Eye Patch or Shield: Your doctor may place an eye patch or shield over the operated eye immediately after surgery to protect it and promote healing. Follow your doctor's instructions on when and how to remove or replace the patch/shield.

Follow-Up Appointments: Regular follow-up appointments with your ophthalmologist are essential for monitoring your progress and ensuring proper healing. These appointments may involve eye examinations, visual acuity tests, and adjustments to your medication regimen if needed.

Gradual Vision Improvement: It's common for vision to be initially blurry or distorted after a cornea transplant. Over time, as the eye heals, vision should gradually improve. However, it may take several months or even up to a year for the vision to stabilize and fully improve.

Protective Eyewear: Wear protective eyewear, such as sunglasses or glasses, to shield your eyes from bright light, dust, wind, and potential injury. Protecting the healing cornea is important during the recovery period.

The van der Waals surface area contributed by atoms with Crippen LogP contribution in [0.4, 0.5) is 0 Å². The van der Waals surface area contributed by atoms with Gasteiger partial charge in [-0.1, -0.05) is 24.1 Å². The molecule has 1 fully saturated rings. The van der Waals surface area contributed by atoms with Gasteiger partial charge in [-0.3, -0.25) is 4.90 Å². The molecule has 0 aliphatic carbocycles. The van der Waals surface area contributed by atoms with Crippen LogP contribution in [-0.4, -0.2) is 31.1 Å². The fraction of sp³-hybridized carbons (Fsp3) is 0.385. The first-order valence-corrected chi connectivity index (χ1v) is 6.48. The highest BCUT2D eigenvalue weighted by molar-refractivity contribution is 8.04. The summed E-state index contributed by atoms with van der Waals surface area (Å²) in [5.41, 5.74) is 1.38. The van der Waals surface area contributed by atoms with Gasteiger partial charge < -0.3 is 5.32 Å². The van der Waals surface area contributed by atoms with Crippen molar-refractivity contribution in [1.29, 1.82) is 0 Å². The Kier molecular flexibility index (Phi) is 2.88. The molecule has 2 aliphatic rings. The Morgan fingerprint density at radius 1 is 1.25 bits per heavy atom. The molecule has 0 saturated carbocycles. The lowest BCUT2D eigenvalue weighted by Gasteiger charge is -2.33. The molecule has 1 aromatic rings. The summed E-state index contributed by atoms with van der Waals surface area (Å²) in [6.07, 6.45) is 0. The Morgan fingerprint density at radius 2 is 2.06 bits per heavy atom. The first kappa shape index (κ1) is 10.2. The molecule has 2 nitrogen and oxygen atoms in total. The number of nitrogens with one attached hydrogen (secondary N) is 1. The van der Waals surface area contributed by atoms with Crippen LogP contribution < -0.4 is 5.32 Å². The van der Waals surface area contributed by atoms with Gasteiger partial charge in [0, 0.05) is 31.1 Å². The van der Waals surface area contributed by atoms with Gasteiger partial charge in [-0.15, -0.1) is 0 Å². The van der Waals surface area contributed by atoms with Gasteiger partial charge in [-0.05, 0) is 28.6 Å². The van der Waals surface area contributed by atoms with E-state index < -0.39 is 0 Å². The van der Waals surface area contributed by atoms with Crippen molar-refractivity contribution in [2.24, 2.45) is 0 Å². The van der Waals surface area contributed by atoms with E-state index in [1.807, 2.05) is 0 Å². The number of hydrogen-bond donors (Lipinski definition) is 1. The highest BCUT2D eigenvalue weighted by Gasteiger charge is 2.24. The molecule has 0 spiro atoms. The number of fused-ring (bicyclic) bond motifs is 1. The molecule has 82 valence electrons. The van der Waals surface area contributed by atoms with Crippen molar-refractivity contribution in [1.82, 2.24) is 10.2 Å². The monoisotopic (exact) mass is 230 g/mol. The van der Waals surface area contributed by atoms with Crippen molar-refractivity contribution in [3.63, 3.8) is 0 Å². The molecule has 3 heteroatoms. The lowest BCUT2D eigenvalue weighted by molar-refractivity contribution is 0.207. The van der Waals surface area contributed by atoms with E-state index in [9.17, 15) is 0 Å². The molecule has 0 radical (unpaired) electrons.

Follow Post-Operative Instructions: Your doctor will provide specific post-operative instructions tailored to your situation. Follow these instructions carefully, including guidelines for eye hygiene, medication use, and any activity restrictions or limitations.

Cornea  Transplant

What are the advantages of having a cornea transplant?

Most patients who have had a cornea transplant see better. In rare cases, a cornea transplant may be performed to relieve eye discomfort.
A cornea transplant is a relatively risk-free procedure. Your surgical team will do everything possible to limit your risk of problems.

Cornea  Transplant

What are the complications of a cornea transplant?

Organ (cornea) rejection is one of the most serious consequences of cornea transplant. Rejection occurs when your immune system recognises the donor cornea as alien and attempts to fight off the transplant. The risk of rejection varies depending on the surgical approach employed and the state of your eye.